Do any of you ever get together at Alpine Village in Torrance on Monday nights? During my parents 50th year anniversary it was amazing to find about 80 original swing-era musicians playing together in one of four rotating Monday-night 16-piece orchestras with vocalists (and after rehearsing with one of the orchestras on their rehearsal night even I -- who has mostly only sung at convalescent hospitals and retirement homes -- was allowed to sing a solo with the orchestra blasting those horns behind me to an audience of about 500. I'm sure some of you professional vocalists would be welcome to sing one with these fabulous original musicians of the legendary orchestras of Les Brown, Tex Beneke, Tommy Dorsey, Harry James, Stan Kenton, Harry James, Artie Shaw and a few other unknowns like those guys of old.
They have two dance floors at Alpine (one in front of the orchestra that the adults and seniors mainly take for the first couple hours -- and a medium-size floor behind the orchestras that the teens mostly take for the first part of the evening while they rehearse and teach themselves Lindy Hop and Swing steps).
They've been going on Monday nights for some thirty or more years and because they don't advertise (they don't need to) I never knew about them until a few years ago. It is an incredible venue (the acoustics are very warm) and you can get a dinner (for example beef dip) complete with all the trimmings (liver pate and real butter) and salad for under $10! There's a mezzanine that can be danced on if the bottom area gets too full (and it's usually just right).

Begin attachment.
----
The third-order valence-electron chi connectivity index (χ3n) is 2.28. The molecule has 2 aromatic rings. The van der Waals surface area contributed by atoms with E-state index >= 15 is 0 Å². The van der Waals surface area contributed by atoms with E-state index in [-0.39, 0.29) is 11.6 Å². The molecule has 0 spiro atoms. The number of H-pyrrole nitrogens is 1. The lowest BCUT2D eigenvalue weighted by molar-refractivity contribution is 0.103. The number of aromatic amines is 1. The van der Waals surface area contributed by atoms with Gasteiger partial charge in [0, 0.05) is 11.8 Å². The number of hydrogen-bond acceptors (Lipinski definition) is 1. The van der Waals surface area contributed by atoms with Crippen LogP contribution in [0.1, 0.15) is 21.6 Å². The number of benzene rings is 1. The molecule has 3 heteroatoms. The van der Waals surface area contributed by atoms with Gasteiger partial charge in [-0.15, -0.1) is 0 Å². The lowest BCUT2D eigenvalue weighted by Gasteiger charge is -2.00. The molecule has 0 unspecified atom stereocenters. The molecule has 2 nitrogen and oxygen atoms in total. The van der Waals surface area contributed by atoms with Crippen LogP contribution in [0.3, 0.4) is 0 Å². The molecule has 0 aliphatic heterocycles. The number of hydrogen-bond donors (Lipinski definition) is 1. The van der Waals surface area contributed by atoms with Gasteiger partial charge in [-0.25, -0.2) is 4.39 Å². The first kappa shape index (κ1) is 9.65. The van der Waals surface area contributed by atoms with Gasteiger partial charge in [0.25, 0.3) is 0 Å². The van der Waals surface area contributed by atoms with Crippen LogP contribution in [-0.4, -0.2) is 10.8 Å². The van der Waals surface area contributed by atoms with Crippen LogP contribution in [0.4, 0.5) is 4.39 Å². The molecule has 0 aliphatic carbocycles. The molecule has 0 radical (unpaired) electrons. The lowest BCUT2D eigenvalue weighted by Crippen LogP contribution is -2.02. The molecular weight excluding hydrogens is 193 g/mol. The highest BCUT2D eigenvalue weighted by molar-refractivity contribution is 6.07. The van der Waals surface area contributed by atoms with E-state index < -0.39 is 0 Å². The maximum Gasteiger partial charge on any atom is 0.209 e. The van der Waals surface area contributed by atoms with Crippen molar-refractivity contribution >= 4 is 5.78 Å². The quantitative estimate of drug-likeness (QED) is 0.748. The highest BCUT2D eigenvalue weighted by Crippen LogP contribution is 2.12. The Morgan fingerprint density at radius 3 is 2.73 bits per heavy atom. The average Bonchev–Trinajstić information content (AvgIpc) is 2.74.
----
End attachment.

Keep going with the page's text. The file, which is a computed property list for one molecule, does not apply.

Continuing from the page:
You should catch this at least once if you're in the Los Angeles area. Or, you can hear a little of the orchestras who play there on a website while Dexter Ray and I were doing some broadcasts demos from the Mezzanine there at the following website (click on ''Listen''): http://www.BigBandsAlive.com
My mother had a major stroke and I've had to leave California to help her and Dad. For those of you who are in the Los Angeles area, you are blessed to be able to catch an evening that goes back to the WW2 years when American Jazz was just about to begin its fabulous explosion. Did I say that well?